Fortunately the sun shone Saturday as injured workers, their families, advocates, labour unions and supporters gathered at Queen’s Park for the 36th annual Injured Workers’ Day, following the Friday night vigil. The event was one of several held around the province, including Thunder Bay and London.
Kim Prince (Grey Bruce Injured Workers Group), Frank Inglis (OPSEU) and Belia Berrocal (IAVGO) led a midday event filled with powerful and heartfelt speeches on injured worker poverty and calls to action for meaningful workers’ compensation reform. In the opening speech, Women of Inspiration’s Maryam Nazemi spoke of her own experience after work injury that led her to become an activist for universal coverage in a province where a high percentage of the workforce are not covered by workers’ compensation: “I found it shameful, to leave millions without protection…”
Speakers Len Elliott (OPSEU Region 1 VP) and Jason Patterson (OPSEU Disability Rights Caucus), Willy Noiles (ONIWG President), Merv King (USW), and injured worker activist Wayne Harris addressed the very real concerns affecting the lives of injured workers and their families: the impacts of the Workplace Safety and Insurance Board’s claims denials and practice of deeming workers with permanent injuries; government cuts to funding that threaten occupational health and safety protections and the legal aid services on which many injured workers depend; the upcoming WSIB review and questions over privatization. MPP Peter Tabun spoke for a just compensation system, reminding the crowd that Labour critic Wayne Gate’s Bill 119, Respecting Injured Workers Act , a proposed workers’ compensation act (WSIA) amendment to remedy deeming, is currently before the House.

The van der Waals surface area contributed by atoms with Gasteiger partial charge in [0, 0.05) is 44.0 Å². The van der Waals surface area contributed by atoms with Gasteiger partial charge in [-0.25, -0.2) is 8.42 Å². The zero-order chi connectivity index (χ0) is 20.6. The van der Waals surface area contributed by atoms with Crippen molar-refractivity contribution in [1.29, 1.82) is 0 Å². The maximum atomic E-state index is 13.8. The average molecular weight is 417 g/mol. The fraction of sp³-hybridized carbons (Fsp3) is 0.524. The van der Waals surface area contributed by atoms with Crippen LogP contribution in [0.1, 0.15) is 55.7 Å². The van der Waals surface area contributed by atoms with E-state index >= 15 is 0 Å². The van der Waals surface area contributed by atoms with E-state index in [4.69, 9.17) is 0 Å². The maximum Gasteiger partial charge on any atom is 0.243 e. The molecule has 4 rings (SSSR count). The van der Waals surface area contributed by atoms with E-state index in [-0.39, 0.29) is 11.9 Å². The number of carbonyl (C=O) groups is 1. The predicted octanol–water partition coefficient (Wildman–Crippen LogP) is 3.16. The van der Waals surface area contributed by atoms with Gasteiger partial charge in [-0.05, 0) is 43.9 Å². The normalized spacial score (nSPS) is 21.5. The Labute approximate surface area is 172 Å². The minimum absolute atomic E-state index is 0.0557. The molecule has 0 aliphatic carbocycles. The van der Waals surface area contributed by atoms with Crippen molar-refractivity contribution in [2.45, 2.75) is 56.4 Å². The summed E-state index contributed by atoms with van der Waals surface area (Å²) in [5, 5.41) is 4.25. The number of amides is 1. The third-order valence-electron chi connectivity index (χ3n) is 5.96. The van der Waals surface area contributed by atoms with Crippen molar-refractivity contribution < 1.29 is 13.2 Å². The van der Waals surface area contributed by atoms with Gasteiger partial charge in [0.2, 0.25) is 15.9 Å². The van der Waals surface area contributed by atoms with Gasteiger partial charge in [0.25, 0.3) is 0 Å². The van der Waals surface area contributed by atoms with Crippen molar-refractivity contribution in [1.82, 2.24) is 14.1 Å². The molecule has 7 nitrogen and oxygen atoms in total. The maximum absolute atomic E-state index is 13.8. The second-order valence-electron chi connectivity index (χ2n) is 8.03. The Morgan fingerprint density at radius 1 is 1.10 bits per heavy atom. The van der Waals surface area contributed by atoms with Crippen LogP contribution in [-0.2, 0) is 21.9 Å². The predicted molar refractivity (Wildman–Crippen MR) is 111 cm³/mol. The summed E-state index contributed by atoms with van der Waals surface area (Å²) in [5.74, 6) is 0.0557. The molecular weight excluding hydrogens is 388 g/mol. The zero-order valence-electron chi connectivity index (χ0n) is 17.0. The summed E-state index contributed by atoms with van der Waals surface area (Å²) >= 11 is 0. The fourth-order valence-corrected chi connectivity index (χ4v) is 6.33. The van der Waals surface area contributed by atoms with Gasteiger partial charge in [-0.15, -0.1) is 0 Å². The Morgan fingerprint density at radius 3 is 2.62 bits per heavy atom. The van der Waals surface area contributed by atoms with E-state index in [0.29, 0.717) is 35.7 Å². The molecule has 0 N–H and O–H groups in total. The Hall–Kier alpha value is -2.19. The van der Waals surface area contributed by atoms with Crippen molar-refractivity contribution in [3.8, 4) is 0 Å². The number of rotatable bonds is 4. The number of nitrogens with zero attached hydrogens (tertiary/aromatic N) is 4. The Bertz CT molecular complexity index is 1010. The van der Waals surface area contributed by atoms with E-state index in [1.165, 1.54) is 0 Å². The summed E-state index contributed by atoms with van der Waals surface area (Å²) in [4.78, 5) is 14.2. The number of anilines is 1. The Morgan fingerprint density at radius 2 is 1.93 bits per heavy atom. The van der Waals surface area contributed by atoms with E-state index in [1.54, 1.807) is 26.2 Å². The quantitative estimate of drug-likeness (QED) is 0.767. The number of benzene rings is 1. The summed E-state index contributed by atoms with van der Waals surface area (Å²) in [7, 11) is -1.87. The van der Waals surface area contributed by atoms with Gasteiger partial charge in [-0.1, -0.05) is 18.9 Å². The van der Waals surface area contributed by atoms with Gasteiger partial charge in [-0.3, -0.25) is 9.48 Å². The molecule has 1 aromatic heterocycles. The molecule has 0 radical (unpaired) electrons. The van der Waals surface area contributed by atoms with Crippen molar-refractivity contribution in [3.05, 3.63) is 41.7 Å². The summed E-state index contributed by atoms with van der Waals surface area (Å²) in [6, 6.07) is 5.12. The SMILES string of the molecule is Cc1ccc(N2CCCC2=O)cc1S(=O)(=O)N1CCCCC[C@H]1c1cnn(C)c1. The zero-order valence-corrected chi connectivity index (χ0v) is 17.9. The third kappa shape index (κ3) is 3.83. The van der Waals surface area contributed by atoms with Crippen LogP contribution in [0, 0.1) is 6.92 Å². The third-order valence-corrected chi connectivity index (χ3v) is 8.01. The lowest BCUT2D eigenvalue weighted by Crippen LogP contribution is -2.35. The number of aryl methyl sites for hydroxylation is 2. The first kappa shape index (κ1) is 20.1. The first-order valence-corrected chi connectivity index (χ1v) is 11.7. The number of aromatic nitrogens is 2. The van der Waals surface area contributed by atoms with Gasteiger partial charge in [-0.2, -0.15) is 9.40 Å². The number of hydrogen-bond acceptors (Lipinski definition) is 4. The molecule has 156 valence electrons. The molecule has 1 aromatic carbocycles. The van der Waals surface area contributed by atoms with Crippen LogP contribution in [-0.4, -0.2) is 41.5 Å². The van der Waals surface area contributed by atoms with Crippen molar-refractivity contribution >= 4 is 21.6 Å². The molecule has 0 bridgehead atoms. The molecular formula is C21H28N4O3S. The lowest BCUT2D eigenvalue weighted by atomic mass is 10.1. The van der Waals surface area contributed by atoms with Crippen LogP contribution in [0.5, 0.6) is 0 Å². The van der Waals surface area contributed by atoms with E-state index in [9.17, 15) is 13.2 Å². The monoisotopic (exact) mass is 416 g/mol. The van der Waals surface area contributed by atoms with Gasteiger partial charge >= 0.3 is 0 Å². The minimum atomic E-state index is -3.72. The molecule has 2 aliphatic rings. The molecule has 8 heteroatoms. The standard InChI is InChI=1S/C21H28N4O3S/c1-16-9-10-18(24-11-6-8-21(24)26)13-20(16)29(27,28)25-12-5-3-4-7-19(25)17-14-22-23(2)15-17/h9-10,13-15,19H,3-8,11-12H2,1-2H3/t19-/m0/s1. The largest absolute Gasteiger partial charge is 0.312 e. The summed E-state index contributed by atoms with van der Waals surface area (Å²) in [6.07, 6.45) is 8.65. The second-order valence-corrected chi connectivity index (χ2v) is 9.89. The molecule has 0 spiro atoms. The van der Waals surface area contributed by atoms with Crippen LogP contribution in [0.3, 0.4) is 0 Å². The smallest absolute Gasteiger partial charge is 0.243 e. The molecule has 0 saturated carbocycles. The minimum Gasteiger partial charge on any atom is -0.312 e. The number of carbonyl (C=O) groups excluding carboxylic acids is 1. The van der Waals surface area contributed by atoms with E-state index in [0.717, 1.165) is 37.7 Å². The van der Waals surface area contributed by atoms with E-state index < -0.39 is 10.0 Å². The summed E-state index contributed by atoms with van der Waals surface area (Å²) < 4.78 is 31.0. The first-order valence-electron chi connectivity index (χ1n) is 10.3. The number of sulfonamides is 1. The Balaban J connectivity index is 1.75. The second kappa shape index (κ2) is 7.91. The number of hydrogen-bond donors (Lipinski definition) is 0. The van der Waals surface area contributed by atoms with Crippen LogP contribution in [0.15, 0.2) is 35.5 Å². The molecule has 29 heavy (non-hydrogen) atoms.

Janice Martell of the McIntyre Powder Project delivered a forceful message on behalf of the province’s victims of occupational disease [read her full speech, The Power to Deny], standing should to shoulder with a strong contingent of Allied Forces (GE Peterborough, Kitchener Rubber Workers, and Victims of Chemical Valley in Sarnia) representing other disease clusters around the province.
Cultural performances were once more an important feature of this year’s rally, with Peterborough’s Brenda Wall and Natasha Luckhardt singing the classic labour song Go To Work Monday One More Time, spoken word artist Vanessa McGowan on poverty [see video], and the Justice Singers. A street theatre skit “We are Persons” echoed the call by Peterborough coalition to “Remember our faces”.
Special thanks to Unifor, UFCW, USW, and OPSEU, among the many labour unions and social justice organizations providing strong and welcome support.
- Ontario Network of Injured Workers Groups. 2019 May 31. News release: Injured Workers Rally Against Poverty and Privatization.
- Dunick, Leith. 2019 May 31. “Injured Workers Say System Leaves Too Many in Poverty.” TBNewsWatch.com
- Newberry, David & Sarah Neath. 2019 May 29. “Injured Workers Day: Resistance Continues” Rabble.ca
- OPSEU. 2019 May 29. Injured Workers Demand Fairness and Respect